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Couple demolishes historic slave home, then backs out of plan to build on East End site

A photo taken on March 10, 2014, shows

A photo taken on March 10, 2014, shows the former home of famous Southampton resident Pyrrhus Concer, on Pond Lane in Southampton, before it was demolished. Photo Credit: Gordon M. Grant

will.james@newsday.com - A Brooklyn couple who demolished the 19th century home of freed slave and Southampton Village historic figure Pyrrhus Concer has decided to sell the property rather than build a house on it as planned.

David Hermer and Silvia Campo's decision to abandon the property three months after razing the homestead angered historians and black leaders, who fought a losing two-year battle to save the structure.

"It really is a slap in the face," said Georgette Grier-Key, director of the Eastville Community Historical Society in Sag Harbor.

"They basically muscled their way around, I feel, to get the desired outcome that they have," she said of Hermer and Campo. "It's just shocking that they demolished American history for profit."

David Gilmartin, a Water Mill-based attorney for the couple, said they had no comment.

The 51 Pond Lane property was listed for sale for $5 million on Nov. 27. Hermer and Campo bought the 0.82-acre site for $2.75 million in 2013. An online listing for the property states that "all permits are in place" for a 5,700-square-foot house, pool and guesthouse to be built on the site.

Campo and Hermer wrote to the Southampton Village building inspector on Dec. 15 reporting "they're not going to go forward with the project" to build the two-story house, said village administrator Stephen Funsch.

The village board voted Jan. 8 to refund $18,750 in building-permit fees to the couple.

Concer's former homestead had become a rallying point for preservationists, who said too much African-American history on Long Island had been destroyed.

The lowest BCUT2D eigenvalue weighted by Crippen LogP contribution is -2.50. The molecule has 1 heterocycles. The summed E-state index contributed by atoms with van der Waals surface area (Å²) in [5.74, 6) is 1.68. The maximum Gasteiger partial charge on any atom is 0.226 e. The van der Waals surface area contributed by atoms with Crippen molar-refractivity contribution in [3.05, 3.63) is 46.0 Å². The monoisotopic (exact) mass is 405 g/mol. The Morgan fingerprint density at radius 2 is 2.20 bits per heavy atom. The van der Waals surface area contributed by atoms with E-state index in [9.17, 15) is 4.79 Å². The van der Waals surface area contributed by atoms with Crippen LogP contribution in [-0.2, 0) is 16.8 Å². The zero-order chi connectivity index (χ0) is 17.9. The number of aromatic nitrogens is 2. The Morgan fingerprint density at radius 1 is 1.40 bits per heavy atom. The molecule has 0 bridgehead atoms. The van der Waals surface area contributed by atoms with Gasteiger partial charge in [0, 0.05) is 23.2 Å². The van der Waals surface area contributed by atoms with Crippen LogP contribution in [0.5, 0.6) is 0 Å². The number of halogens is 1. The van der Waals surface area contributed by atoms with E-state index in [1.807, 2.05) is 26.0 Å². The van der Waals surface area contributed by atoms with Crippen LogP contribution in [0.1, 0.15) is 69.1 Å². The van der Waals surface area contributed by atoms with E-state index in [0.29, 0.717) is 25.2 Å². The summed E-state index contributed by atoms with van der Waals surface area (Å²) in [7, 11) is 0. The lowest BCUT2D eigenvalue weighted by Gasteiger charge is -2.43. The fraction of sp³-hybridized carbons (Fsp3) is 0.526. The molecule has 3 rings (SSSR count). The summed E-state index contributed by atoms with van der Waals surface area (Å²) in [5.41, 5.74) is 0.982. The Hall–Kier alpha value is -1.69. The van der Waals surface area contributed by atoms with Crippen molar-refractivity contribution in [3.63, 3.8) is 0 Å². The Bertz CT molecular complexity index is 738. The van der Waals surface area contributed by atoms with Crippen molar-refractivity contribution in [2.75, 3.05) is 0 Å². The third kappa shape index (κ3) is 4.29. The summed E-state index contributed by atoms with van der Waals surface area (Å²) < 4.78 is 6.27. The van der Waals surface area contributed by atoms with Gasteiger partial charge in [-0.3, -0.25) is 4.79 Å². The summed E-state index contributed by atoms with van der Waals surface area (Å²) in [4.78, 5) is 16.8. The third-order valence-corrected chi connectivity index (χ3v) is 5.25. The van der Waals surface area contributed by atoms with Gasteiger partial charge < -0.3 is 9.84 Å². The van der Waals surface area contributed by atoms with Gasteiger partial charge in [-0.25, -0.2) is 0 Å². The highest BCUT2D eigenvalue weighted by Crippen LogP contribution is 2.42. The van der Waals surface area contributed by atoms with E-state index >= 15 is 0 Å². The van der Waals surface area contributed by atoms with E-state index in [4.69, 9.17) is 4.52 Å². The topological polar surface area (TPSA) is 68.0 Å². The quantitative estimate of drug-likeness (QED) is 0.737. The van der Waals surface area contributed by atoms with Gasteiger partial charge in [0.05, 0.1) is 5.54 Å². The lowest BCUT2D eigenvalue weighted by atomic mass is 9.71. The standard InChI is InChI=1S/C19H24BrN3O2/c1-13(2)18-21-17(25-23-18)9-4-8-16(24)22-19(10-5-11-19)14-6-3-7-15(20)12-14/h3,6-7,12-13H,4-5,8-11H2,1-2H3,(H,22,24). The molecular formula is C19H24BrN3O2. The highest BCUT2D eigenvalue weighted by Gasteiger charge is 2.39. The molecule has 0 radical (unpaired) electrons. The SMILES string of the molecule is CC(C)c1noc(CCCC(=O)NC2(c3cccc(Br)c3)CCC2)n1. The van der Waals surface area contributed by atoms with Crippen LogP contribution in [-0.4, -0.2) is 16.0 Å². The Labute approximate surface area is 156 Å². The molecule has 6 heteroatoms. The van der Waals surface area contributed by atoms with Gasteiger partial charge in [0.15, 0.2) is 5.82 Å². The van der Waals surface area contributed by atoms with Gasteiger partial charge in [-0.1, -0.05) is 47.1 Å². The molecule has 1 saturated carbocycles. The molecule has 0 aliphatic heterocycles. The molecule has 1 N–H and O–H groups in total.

The house was torn down in August after preservationists were allowed to remove beams and other historic parts of the home that are to be used in constructing a replica of the building. Hermer and Campo had agreed to allow a plaque to be placed on the property commemorating Concer.

Concer, born in 1814 and freed from slavery when he was 21, led an adventurous life as a whaler and became a prominent figure in Southampton.

Historians believe he was the first African-American to travel to Japan, where he was aboard a ship that dropped off a group of stranded Japanese sailors in 1845, and that he later operated a ferry across Lake Agawam in Southampton. His headstone in the village cemetery reads: "Though born a slave, he possessed virtues without which kings are but slaves."

Hermer and Campo last spring sued Southampton Village for $10 million after the Board of Historic Preservation & Architectural Review denied their application to demolish the house, which was located in a historic district but lacked landmark status.

Village officials in May agreed to allow the owners to raze the structure after gaining permission to have a contractor remove pieces thought to date to Concer's life in the 19th century. Southampton officials have not settled on a site to build a reproduction, Funsch said.

Grier-Key questioned why the village refunded the owners' permit fees and said the money should have gone toward the replica. Funsch said the fees "cover the cost of the building inspector to make sure the building is built properly" and shouldn't be used for other purposes.

Southampton Village Mayor Mark Epley did not return a call seeking comment.

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